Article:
Posted by HolyGhost on March 20th, 2013
A first time out for Anax in the Inquisitor series.
Twelve answers, each clued without a definition, are of a kind. Their characters fall into two groups (as indicated in their clues); the members of the two groups are similar, but “?” is missing from the second group. We need to identify “?”; the (definitionless) 4d might be helpful.
I tend to skip over the non-standard clues the first time through in this type of puzzle. I thought I was in for a rough ride on this one, as on the first pass I solved only two (the last two) of the across clues. I did better with the down clues, especially in the lower half, which also gave me HAYDN at 24d and then SOUSA at 26a. Things were looking up. The whole of the lower half became filled quite soon and I had about half of the composers, then the top right was completed. The top left took a little longer to yield, but in a relatively short time all (!) I had left to do was sit back and contemplate the rubric. Classical music is not one of my strong points, and it is only WEILL whose works I am at all familiar with, and he seemed to me to be a bit of an outlier here.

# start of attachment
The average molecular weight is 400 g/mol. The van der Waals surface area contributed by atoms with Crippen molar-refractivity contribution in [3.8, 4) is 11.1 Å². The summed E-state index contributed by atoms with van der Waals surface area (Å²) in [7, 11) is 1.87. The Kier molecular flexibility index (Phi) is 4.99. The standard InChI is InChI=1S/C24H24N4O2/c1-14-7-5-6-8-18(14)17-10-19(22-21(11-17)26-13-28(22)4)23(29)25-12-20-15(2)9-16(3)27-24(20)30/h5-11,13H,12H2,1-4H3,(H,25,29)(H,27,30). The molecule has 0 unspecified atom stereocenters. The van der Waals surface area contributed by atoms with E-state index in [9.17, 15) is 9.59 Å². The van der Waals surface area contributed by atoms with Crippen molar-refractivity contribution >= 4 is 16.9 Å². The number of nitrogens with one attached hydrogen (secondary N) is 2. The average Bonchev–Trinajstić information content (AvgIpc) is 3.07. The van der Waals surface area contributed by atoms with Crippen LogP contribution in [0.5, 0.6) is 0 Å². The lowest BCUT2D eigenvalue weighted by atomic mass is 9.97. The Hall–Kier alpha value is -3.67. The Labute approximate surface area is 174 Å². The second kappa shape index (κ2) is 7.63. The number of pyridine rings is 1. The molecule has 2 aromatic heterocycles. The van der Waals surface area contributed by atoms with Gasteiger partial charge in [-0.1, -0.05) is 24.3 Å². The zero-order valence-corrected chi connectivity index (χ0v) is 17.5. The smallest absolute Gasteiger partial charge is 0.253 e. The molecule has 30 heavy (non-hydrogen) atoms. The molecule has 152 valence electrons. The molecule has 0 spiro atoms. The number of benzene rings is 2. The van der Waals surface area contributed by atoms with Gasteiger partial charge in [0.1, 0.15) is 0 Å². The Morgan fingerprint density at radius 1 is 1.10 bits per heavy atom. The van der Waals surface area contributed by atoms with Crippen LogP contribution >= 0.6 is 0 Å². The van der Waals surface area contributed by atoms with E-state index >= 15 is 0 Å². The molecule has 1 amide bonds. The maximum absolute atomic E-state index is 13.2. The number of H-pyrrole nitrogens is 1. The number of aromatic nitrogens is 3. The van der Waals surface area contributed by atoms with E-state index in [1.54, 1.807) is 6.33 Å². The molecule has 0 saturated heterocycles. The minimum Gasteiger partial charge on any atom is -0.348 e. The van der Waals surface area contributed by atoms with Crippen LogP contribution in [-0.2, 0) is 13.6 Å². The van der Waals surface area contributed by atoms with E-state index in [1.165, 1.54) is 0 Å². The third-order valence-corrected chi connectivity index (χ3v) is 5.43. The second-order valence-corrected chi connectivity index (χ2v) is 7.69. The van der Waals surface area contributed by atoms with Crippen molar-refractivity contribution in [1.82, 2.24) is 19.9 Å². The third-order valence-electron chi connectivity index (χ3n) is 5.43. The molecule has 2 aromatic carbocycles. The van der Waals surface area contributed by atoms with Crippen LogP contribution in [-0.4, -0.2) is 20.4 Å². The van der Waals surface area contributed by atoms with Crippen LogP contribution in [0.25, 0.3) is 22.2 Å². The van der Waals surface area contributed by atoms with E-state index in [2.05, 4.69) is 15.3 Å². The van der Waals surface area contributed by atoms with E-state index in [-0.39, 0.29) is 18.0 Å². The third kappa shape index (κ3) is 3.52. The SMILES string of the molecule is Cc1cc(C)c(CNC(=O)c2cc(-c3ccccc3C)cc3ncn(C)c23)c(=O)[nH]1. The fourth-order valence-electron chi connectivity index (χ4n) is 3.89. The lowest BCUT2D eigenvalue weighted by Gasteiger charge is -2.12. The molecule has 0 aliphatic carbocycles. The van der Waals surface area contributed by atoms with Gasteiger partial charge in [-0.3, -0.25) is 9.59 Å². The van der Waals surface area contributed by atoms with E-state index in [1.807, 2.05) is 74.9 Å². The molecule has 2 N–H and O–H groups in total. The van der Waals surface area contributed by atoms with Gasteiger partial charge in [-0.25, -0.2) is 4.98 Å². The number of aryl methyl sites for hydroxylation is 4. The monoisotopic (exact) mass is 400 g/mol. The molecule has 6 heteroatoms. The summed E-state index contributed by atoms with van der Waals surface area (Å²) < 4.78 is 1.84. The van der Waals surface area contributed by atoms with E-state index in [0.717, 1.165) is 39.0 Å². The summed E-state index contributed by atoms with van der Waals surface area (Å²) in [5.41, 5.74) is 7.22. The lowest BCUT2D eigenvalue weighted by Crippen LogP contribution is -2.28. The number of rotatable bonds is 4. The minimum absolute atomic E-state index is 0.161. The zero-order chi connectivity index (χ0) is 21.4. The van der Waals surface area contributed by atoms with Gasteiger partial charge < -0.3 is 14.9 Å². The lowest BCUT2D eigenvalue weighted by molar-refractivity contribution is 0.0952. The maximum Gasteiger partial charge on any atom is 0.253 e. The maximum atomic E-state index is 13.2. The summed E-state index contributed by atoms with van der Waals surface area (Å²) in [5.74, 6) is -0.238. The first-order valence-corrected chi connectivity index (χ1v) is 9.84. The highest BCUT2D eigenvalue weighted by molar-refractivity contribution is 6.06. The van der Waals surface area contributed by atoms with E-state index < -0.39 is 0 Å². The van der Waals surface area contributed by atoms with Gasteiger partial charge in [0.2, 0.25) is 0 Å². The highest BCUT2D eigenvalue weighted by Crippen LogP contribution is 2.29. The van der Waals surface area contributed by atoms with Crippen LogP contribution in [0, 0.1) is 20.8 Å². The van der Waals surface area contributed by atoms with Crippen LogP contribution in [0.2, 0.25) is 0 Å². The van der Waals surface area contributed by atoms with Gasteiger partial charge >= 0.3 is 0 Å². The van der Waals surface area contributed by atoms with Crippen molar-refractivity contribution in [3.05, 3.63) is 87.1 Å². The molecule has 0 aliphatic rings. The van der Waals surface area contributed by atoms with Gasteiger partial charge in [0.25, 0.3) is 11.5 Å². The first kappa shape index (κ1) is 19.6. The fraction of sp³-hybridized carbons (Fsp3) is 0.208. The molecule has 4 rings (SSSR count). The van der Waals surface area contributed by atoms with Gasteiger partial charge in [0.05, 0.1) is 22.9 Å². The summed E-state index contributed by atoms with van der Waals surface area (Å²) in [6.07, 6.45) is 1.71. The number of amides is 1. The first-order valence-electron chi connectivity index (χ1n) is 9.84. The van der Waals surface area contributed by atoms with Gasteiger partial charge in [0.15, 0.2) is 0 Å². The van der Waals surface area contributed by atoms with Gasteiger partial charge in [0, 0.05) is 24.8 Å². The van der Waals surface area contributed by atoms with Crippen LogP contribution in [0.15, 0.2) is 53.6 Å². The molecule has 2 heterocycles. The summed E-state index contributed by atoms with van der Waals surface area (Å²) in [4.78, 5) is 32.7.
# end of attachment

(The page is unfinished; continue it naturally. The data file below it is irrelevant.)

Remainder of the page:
OK: group 1 comprises CLEMENTI, HAYDN, HUMMEL, RAVEL, ROSSINI, SOUSA, WEBER and for group 2 we have MAHLER, MESSIAEN, SCHUBERT, VERDI, WEILL. A consideration of dates, styles, compositions, etc., was going nowhere, so it was time to think about a more literal reading of the rubric – “characters” not as individual people, but as the letters that make up their names …
group 1: AAABCDEEEEEEHHIIILLLMMMNNNOORRRSSSSTUUVWY
group 2: AA_BCDEEEEEEHHIIILLLMM_N____RRRSSS_TU_VW_
This means that group 2 is currently lacking AMNNOOSUY, which (with the help of 4d, RAVEL = entangle/disentangle) becomes ANONYMOUS.
For me, the endgame was more “phew” (relief) than “wow” (wonder), but, even so, there has to be some admiration of Anax’s ingenuity to work 12 composers (nearly a third of the entries) into the grid, and satisfy the workings of the puzzle.